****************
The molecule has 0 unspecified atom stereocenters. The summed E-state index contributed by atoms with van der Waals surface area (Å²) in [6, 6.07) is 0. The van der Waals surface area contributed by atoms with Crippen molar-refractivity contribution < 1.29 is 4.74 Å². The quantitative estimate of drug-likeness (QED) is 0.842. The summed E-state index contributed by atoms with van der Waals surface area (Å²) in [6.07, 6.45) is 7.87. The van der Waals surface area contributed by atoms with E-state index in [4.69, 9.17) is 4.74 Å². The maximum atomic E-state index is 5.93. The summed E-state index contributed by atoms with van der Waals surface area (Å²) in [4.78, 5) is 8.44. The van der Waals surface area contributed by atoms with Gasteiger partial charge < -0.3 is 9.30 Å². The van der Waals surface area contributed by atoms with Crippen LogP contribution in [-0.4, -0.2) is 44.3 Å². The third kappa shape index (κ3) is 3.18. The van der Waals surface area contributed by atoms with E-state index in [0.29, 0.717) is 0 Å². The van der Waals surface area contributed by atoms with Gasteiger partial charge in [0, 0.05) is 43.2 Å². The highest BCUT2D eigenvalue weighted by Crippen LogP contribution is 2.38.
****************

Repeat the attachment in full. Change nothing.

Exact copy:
The molecule has 0 unspecified atom stereocenters. The summed E-state index contributed by atoms with van der Waals surface area (Å²) in [6, 6.07) is 0. The van der Waals surface area contributed by atoms with Crippen molar-refractivity contribution < 1.29 is 4.74 Å². The quantitative estimate of drug-likeness (QED) is 0.842. The summed E-state index contributed by atoms with van der Waals surface area (Å²) in [6.07, 6.45) is 7.87. The van der Waals surface area contributed by atoms with E-state index in [4.69, 9.17) is 4.74 Å². The maximum atomic E-state index is 5.93. The summed E-state index contributed by atoms with van der Waals surface area (Å²) in [4.78, 5) is 8.44. The van der Waals surface area contributed by atoms with Gasteiger partial charge < -0.3 is 9.30 Å². The van der Waals surface area contributed by atoms with Crippen LogP contribution in [-0.4, -0.2) is 44.3 Å². The third kappa shape index (κ3) is 3.18. The van der Waals surface area contributed by atoms with E-state index in [0.29, 0.717) is 0 Å². The van der Waals surface area contributed by atoms with Gasteiger partial charge in [0, 0.05) is 43.2 Å². The highest BCUT2D eigenvalue weighted by Crippen LogP contribution is 2.38.